October 6, 2022

Dozens of times as a US senator and later as a US diplomat, I’ve returned to Vietnam, primarily focused on how the United States and Vietnam can work together to advance a peaceful relationship not defined or dominated by the war of our youth, but by the interests of our people. But on these visits, wartime memories find us when and where we least expect them: in the smell of a wood fire burning, or the sound of young kids bantering back and forth, riding bicycles on streets crowded by mopeds and livestock in equal number, or along mangrove banks of rivers and canals indistinguishable from those we operated on over 50 years ago. Pricked by vivid shards of memory, we remember most the friends we shared those moments with on a youthful journey we revisit decades later, from lessons learned about life, leadership, and loss, to the reality that even in the middle of a war that was a Rorschach test for ideology and perspective, human relationships — friendships — mattered most.
The friendships we make as young people in war is a primary theme of the new movie “The Greatest Beer Run Ever,” directed by Peter Farrelly that will be released later this month by AppleTV+. It is based on the true story of John “Chickie” Donohue, who, disillusioned at home by political division and discord over Vietnam — the war at home at times as fierce as the war overseas — decided to show his support for his enlisted buddies from New York City’s Inwood neighborhood by tracking them down and giving them beers.
Against all odds, Chickie finds his pals on bases across South Vietnam and delivers his malted care packages. Along the way, the messy reality he witnesses in South Vietnam forces Chickie to reconsider his own assumptions about the war. He comes to understand how fellow citizens could oppose the war but support the warriors, a lesson it took too many others far too long to learn. Through a series of conversations with Saigon-based reporters, including with a grizzled battlefield scribe played by Russell Crowe, Chickie comes to understand that truthful reporting about the war is not a threat to American society but an essential bulwark of it.
But relationships, not politics, are at the center of the movie. Chickie ultimately returns to New York, pays his respects to the mother of a friend who is killed in Vietnam, and finds common ground with his sister, whose grief over the deaths of young Inwood men in Vietnam inspires her to join the antiwar movement. Vietnam may have been our most divisive war, but this leg of Chickie’s journey feels particularly universal.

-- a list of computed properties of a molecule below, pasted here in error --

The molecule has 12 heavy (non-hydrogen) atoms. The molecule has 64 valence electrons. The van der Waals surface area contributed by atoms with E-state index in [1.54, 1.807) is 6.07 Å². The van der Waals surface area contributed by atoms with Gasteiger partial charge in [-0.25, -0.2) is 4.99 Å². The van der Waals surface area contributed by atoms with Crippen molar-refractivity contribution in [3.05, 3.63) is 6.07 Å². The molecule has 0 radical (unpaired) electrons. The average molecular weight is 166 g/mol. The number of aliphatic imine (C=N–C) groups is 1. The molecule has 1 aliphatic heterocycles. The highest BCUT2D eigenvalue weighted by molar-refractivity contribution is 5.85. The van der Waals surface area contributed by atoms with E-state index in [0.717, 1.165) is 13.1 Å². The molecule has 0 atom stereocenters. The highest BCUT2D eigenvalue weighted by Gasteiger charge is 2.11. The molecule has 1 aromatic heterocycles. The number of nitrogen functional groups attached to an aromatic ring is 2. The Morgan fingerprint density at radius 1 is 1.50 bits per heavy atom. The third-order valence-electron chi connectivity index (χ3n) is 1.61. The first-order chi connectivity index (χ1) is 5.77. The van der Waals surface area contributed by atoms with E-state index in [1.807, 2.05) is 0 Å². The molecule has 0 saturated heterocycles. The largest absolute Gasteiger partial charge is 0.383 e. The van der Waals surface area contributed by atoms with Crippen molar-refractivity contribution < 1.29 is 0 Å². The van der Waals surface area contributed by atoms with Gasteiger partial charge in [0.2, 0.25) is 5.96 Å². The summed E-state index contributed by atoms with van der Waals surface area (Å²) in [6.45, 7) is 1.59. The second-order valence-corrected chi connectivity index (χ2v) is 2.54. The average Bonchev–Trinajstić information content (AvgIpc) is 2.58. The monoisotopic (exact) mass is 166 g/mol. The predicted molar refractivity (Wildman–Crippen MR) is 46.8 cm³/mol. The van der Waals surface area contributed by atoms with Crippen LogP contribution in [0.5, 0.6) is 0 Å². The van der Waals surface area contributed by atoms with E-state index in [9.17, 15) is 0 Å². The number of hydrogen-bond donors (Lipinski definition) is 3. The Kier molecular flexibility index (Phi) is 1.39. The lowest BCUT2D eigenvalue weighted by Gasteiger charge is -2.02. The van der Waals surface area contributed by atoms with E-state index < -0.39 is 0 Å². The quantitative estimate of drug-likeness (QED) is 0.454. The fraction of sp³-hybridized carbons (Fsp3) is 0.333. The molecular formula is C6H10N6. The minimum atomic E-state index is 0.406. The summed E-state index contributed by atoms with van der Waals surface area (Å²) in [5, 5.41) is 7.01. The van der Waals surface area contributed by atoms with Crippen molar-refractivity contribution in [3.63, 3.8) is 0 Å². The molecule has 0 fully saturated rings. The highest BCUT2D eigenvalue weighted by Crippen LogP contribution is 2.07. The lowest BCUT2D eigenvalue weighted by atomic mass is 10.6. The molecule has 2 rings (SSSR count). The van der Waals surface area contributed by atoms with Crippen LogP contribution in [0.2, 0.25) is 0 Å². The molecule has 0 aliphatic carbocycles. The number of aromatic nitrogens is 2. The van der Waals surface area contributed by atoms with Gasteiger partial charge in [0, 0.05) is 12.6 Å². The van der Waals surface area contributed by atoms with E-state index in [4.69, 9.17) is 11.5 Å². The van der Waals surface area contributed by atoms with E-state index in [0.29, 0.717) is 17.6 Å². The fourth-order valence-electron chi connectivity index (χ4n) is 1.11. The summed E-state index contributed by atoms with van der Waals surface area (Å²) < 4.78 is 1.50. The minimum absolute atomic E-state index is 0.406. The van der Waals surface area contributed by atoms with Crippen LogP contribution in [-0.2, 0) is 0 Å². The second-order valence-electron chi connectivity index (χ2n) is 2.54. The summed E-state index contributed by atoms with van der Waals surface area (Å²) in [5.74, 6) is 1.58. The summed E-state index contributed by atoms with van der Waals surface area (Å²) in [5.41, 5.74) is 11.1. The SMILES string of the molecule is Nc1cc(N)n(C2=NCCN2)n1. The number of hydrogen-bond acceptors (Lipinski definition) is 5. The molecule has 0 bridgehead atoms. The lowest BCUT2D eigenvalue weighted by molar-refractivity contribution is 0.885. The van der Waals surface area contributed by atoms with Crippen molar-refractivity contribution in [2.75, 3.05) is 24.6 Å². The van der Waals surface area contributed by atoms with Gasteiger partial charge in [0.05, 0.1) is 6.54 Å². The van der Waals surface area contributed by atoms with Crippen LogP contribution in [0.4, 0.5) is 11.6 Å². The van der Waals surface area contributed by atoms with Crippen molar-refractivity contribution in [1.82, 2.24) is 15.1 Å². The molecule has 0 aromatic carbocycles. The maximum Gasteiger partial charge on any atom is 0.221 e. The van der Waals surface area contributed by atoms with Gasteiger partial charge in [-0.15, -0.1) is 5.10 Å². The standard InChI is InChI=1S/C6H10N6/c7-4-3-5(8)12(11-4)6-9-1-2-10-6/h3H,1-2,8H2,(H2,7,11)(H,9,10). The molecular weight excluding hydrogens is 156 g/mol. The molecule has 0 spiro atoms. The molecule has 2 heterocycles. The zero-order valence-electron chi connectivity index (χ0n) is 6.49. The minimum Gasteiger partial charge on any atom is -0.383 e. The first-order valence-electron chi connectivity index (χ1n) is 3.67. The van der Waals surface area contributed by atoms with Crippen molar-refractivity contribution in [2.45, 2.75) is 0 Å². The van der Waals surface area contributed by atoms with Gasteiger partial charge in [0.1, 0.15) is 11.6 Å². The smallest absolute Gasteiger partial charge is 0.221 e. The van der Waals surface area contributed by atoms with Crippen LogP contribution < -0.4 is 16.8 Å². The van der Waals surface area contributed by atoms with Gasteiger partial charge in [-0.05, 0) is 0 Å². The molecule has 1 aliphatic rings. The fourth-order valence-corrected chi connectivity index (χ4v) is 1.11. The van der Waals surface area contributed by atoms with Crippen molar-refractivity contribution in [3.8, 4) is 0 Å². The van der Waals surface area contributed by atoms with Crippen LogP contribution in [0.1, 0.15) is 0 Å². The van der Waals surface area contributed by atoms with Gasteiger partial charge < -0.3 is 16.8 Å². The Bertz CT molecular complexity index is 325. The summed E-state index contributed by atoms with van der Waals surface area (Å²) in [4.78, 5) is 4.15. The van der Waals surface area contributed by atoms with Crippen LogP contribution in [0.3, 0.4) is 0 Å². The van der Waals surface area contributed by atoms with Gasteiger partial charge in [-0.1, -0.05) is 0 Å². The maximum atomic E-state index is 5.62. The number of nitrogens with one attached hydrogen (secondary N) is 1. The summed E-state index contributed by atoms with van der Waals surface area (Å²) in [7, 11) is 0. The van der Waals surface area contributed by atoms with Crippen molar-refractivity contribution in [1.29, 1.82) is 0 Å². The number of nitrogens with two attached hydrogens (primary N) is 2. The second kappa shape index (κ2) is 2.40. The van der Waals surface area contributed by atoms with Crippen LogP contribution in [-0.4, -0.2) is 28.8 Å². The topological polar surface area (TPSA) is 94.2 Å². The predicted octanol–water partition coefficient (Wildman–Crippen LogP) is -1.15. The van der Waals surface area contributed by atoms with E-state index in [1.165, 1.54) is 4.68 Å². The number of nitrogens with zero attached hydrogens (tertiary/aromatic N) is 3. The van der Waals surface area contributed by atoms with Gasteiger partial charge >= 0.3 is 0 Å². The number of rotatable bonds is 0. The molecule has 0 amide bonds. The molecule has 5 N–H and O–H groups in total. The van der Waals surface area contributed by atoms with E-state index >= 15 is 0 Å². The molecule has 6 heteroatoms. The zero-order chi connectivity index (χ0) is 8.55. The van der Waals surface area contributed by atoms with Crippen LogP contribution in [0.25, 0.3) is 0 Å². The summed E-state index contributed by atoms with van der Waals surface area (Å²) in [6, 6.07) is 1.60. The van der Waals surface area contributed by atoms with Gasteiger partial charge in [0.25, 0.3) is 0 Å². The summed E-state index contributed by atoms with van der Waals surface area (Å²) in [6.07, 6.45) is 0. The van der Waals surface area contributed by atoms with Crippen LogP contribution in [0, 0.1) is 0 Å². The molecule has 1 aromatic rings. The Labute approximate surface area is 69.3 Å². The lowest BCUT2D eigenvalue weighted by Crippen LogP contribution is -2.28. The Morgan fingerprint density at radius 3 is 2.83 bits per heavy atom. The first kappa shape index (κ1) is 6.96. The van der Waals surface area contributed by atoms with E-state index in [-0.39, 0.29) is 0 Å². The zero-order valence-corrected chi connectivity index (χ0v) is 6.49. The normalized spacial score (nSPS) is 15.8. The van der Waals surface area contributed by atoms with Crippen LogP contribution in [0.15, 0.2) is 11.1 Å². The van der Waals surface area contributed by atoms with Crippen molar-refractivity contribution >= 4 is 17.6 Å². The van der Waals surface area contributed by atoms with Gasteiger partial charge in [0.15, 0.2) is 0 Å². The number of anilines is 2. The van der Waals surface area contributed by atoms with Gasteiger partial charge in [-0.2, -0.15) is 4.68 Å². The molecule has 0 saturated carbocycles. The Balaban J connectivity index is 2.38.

It reminded me of the story of a forgotten Marine in the iconic photo of the flag-raisers over Iwo Jima, the one with his back to the camera. He had been killed in action the very next day, and no one ever told this young man’s grieving mother that her son was the one leaning over and planting the pole on the top of Mount Suribachi. Not until — one day years after the war — unable to stop thinking about his dead buddy, an unlikely hero, a down on his luck, unhappy Ira Hayes shook himself upright, hitchhiked from Arizona to Texas, found his buddy’s mother, and informed her that her son was a great man who’d never be forgotten. Like Chickie’s gesture to the mother of his fallen friend, these are wartime reminders of bonds that endure beyond the battlefield.
“The Greatest Beer Run Ever” doesn’t challenge viewers like Oliver Stone’s “Platoon” or Stanley Kubrick’s “Full Metal Jacket.” It doesn’t have to do that. Its power is bringing to life people and places that anyone who has served in uniform, or grown up in a neighborhood or community defined by loyalty and friendship can relate to — and reminding us that we often can rediscover those bonds in the hardest of circumstances. That was one of the realities of Vietnam, where young men put their lives in each other’s hands, and, regardless of where they came from or where they were headed, created lifelong ties as enduring as any built on the streets of Chickie Donohue’s Inwood.
For those of us of the Vietnam generation, the film is a poignant reminder that, whatever we did in that time and whatever our political perspective, how we experienced Vietnam is inextricably intertwined with who we experienced it with. But for all of us, the film can serve as a reminder that even in times of great division and conflict, hopefully we can find common ground; if not, at least we can find our common humanity. Learning that lesson hopefully does not demand that we travel thousands of miles from home as Chickie had to, but that we can find that spirit right here at home, again.
John F. Kerry is a Vietnam veteran who served as secretary of state from 2013 to 2017 and has served as President Biden’s Special Presidential Envoy for Climate since 2021. The views expressed here are his own and not those of the US government.
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